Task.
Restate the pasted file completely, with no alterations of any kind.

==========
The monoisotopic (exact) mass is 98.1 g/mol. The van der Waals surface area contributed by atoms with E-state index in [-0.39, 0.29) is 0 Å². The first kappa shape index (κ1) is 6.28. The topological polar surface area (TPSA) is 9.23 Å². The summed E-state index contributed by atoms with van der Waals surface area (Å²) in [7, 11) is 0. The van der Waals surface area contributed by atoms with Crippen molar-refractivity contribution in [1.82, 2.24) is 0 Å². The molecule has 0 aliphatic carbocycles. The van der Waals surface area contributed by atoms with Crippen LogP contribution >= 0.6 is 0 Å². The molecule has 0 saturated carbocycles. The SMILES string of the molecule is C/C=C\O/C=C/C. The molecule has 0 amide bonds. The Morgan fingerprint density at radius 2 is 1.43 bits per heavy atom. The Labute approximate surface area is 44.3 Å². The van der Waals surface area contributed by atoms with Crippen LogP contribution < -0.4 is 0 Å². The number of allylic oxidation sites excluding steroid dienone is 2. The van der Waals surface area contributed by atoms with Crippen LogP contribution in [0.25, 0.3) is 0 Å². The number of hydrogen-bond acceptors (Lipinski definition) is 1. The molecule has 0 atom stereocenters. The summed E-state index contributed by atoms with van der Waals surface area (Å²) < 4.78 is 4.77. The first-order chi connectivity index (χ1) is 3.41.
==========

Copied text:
The monoisotopic (exact) mass is 98.1 g/mol. The van der Waals surface area contributed by atoms with E-state index in [-0.39, 0.29) is 0 Å². The first kappa shape index (κ1) is 6.28. The topological polar surface area (TPSA) is 9.23 Å². The summed E-state index contributed by atoms with van der Waals surface area (Å²) in [7, 11) is 0. The van der Waals surface area contributed by atoms with Crippen molar-refractivity contribution in [1.82, 2.24) is 0 Å². The molecule has 0 aliphatic carbocycles. The van der Waals surface area contributed by atoms with Crippen LogP contribution >= 0.6 is 0 Å². The molecule has 0 saturated carbocycles. The SMILES string of the molecule is C/C=C\O/C=C/C. The molecule has 0 amide bonds. The Morgan fingerprint density at radius 2 is 1.43 bits per heavy atom. The Labute approximate surface area is 44.3 Å². The van der Waals surface area contributed by atoms with Crippen LogP contribution < -0.4 is 0 Å². The number of allylic oxidation sites excluding steroid dienone is 2. The van der Waals surface area contributed by atoms with Crippen LogP contribution in [0.25, 0.3) is 0 Å². The number of hydrogen-bond acceptors (Lipinski definition) is 1. The molecule has 0 atom stereocenters. The summed E-state index contributed by atoms with van der Waals surface area (Å²) < 4.78 is 4.77. The first-order chi connectivity index (χ1) is 3.41.